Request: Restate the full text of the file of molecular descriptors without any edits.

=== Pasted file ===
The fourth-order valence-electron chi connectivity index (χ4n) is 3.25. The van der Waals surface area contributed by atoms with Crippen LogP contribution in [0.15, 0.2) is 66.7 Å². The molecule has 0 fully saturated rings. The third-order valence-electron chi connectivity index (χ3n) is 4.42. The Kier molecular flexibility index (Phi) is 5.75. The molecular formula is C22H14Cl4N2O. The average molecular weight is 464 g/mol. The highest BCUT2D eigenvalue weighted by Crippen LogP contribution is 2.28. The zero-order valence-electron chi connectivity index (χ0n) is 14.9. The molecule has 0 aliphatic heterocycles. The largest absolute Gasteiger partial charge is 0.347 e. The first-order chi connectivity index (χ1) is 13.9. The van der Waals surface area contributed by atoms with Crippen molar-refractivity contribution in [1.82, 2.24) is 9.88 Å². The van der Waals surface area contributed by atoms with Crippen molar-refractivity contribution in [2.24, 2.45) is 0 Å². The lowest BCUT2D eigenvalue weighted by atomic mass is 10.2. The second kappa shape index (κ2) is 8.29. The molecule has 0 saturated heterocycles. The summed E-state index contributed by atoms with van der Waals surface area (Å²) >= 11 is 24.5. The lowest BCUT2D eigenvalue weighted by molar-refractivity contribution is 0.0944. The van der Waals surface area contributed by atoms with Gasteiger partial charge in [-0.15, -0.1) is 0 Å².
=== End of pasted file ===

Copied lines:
The fourth-order valence-electron chi connectivity index (χ4n) is 3.25. The van der Waals surface area contributed by atoms with Crippen LogP contribution in [0.15, 0.2) is 66.7 Å². The molecule has 0 fully saturated rings. The third-order valence-electron chi connectivity index (χ3n) is 4.42. The Kier molecular flexibility index (Phi) is 5.75. The molecular formula is C22H14Cl4N2O. The average molecular weight is 464 g/mol. The highest BCUT2D eigenvalue weighted by Crippen LogP contribution is 2.28. The zero-order valence-electron chi connectivity index (χ0n) is 14.9. The molecule has 0 aliphatic heterocycles. The largest absolute Gasteiger partial charge is 0.347 e. The first-order chi connectivity index (χ1) is 13.9. The van der Waals surface area contributed by atoms with Crippen molar-refractivity contribution in [1.82, 2.24) is 9.88 Å². The van der Waals surface area contributed by atoms with Crippen molar-refractivity contribution in [2.24, 2.45) is 0 Å². The lowest BCUT2D eigenvalue weighted by atomic mass is 10.2. The second kappa shape index (κ2) is 8.29. The molecule has 0 saturated heterocycles. The summed E-state index contributed by atoms with van der Waals surface area (Å²) >= 11 is 24.5. The lowest BCUT2D eigenvalue weighted by molar-refractivity contribution is 0.0944. The van der Waals surface area contributed by atoms with Gasteiger partial charge in [-0.15, -0.1) is 0 Å².